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These are the oil stocks Sprott’s Eric Nuttall is betting on – and only one is Canadian

Sprott fund manager Eric Nuttall

Eric Nuttall says his energy fund has the right stocks. It's just a matter of the market realizing how cheap they've become.

Mr. Nuttall, manager of the Sprott Energy Fund and an oil bull in a field of bears, has gone all-in on U.S. shale – production, oil-field services and providers of the sand used in hydraulic fracturing. Only one of the fund's large holdings is based in Canada.

U.S. shale-oil plays such as the Permian and Eagle Ford in Texas have been magnets for busy drilling, largely because of quick payouts for wells in the sweet spots of the formations. That's key as crude oil has languished below $50 (U.S.) a barrel.

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Still, the fund has suffered in a market that's turned its back on all things oil and gas after three years of downturn. As of the end of July, it was off nearly 45 per cent from the start of the year, on the heels of a hefty gain in 2016. That's despite largely positive recent quarterly results among the companies in the portfolio. By comparison, the S&P/TSX capped energy index is down 23 per cent this year.

"I think they're suffering from two things – one is a complete buyers' strike. There have been too many false starts this year where oil and, by extension, energy stocks have rallied only to correct. People have been hit over the head one too many times," Mr. Nuttall said in an interview.

"At the same time, I get reports of generalist funds decreasing their energy allocation and energy funds shutting down … so forced sellers. Weakness has been begetting weakness."

Recent fundamentals in the crude market have been positive, he said. That includes data showing that the glut of supplies that has weighed on prices is shrinking while demand remains on track.

Last Wednesday, the U.S. Energy Information Administration reported that stockpiles fell for the seventh consecutive week to their lowest since the start of 2016. Oil prices rose only slightly, however, as traders took notice of U.S. output rising and chalked it up to the continuing rebound in U.S. light, tight oil production.

The increase, to 9.5 million barrels a day from 9.4 million the month before, was more the result of Alaskan output returning following maintenance than big gains in shale production, Mr. Nuttal said.

U.S. inventories have fallen by 110 million barrels from their February highs, but the market is largely shrugging it off, he said.

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"The ingredients for a bull run in oil are there. We just need people to recognize and appreciate them," he said.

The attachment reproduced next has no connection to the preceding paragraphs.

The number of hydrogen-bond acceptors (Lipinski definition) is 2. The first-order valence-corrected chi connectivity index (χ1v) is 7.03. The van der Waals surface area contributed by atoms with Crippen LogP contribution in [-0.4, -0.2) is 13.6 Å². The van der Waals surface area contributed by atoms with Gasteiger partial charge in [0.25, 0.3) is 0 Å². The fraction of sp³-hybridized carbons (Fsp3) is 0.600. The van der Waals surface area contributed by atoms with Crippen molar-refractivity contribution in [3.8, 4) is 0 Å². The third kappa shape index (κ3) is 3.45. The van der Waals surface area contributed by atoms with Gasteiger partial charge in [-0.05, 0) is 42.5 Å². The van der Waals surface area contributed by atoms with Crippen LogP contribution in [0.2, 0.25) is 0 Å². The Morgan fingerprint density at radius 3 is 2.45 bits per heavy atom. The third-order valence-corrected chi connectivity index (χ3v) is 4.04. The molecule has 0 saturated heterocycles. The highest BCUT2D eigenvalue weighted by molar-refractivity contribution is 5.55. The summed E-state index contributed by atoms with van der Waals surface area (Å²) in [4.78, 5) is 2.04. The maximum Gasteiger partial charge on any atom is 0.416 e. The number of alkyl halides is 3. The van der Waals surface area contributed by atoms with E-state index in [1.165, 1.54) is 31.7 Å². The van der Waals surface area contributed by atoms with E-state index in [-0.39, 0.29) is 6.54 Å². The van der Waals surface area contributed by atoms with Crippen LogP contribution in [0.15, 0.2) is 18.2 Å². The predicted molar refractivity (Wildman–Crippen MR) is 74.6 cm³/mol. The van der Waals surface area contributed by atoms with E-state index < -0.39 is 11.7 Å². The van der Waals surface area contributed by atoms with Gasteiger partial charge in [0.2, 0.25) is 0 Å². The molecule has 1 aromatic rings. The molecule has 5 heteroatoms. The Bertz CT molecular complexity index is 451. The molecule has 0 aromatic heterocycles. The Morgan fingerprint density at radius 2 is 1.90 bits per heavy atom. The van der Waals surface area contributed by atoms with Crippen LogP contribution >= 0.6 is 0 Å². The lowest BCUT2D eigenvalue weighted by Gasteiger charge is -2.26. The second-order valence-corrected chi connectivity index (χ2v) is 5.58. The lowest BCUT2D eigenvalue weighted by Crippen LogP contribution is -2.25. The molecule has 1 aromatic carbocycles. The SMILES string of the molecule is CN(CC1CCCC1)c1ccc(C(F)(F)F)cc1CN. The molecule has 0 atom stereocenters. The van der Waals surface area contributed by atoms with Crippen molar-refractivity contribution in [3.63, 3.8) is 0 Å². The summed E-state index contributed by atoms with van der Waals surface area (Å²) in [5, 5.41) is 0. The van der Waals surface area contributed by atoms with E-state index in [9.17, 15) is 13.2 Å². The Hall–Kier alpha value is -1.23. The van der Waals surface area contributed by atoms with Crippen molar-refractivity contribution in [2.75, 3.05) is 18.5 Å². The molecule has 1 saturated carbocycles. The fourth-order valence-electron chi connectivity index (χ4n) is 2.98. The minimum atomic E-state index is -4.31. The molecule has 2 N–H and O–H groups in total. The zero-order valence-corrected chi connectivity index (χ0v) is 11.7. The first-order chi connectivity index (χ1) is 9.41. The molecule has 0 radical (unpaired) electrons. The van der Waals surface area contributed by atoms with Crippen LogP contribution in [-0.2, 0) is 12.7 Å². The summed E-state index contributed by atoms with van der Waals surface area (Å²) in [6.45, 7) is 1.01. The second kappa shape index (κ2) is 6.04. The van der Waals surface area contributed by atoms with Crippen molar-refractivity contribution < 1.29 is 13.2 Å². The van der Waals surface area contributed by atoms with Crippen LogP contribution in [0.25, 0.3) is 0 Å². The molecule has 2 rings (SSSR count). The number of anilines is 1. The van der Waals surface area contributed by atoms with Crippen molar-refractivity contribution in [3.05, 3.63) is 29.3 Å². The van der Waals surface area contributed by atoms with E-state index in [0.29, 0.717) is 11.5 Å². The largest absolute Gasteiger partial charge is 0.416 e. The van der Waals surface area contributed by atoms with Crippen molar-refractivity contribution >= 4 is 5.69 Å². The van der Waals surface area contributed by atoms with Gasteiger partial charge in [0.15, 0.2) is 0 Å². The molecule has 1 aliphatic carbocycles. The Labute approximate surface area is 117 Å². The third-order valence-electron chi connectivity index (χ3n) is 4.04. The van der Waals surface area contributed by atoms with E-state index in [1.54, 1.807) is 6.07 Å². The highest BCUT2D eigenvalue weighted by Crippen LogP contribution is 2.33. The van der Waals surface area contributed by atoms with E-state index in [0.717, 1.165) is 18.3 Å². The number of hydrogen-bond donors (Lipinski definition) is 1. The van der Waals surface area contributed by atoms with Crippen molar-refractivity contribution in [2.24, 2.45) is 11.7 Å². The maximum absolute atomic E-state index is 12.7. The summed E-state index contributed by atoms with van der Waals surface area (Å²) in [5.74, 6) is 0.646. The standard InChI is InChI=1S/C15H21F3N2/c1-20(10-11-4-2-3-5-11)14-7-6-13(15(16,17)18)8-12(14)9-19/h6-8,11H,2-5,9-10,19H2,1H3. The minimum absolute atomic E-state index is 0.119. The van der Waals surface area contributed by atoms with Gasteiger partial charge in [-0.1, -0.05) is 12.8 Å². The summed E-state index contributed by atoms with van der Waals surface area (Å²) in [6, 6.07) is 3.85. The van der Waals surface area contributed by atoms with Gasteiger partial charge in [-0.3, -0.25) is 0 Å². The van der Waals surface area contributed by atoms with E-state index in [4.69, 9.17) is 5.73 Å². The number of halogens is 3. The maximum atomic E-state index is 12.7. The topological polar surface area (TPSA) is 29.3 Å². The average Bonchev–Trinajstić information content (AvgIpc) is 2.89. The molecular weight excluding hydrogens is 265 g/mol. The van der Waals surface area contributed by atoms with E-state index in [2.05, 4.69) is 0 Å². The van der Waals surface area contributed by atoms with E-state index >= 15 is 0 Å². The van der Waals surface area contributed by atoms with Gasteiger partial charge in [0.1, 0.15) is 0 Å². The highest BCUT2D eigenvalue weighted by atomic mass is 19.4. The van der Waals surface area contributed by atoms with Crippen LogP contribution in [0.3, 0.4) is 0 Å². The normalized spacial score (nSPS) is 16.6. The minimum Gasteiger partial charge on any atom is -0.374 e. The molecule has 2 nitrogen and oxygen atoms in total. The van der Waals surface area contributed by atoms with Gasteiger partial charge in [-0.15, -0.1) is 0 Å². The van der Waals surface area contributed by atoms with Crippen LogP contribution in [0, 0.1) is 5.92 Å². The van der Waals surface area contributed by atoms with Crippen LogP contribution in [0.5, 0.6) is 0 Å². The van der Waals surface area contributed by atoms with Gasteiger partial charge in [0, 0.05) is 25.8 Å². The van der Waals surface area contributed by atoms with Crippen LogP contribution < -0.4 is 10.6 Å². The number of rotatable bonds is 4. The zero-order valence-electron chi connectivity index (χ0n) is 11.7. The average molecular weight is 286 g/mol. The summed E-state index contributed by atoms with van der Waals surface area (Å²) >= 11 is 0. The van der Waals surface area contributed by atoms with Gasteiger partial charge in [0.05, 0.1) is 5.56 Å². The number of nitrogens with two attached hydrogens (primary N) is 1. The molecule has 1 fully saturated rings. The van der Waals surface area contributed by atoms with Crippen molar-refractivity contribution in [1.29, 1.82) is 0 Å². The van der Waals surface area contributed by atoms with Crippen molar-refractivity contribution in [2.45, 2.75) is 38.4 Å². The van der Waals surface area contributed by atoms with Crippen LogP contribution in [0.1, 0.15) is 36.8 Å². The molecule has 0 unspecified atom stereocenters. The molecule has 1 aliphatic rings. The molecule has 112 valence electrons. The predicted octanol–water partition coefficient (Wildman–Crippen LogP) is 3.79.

Among the funds largest holdings are such U.S. companies as WPX Energy Inc., Parsley Energy Inc., U.S. Silica Holdings Inc., Propetro Holding Corp. and Continental Resources Inc. Its sole large Canadian holding is Trican Well Service Ltd., the Calgary-based fracking company.

"Multiples of the names that I own have fallen by half. Names are trading below where they were when oil was at $26, so clearly sentiment has swung extremely bearishly," Mr. Nuttall said. "The data would suggest there's not a lot of support for the level of bearishness."

Mr. Nuttall, who in 2015 had as much as a 70-per-cent cash weighting in his fund, isn't holding back when it comes to betting on a rebound: "I'm fully invested in the upside of the sector," he said. Of course, the main risk is the downside.

The past three years of oil-market downturn have been rough on energy funds, with some closing and others cutting portfolio managers amid poor returns and outflows of capital.

Indeed, last week British-based energy and commodity firm OAK Capital LLP ceased trading after four years in existence. That followed a decision by Astenbeck Capital Management founder and oil-market guru Andy Hall to shut the firm's main hedge fund following steep losses.

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Mr. Nuttall said his fund has had net capital inflows this year despite negative returns, and energy remains a key part of Canada's economy even as bearishness persists. Globally, the clawback in corporate investment into oil production will start to hit output levels as early as 2019, he said.

"We remain in a bull market for oil, but you certainly would not know that if you look at the oil prices today. So my hope is with the continuation of drawdowns in U.S. and OECD inventories, you'll see an inflection in sentiment and an oil price that better reflects reality."

Video: How oil sands technology has changed in 50 years (The Canadian Press)
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About the Author
Mergers and Acquisitions Reporter

Jeffrey Jones is a veteran journalist specializing in energy, finance and environment for The Globe and Mail’s Report on Business, based in Calgary. Before joining The Globe and Mail in 2013, he was a senior reporter for Reuters, writing news, features and analysis on energy deals, pipelines, politics and general  topics. More

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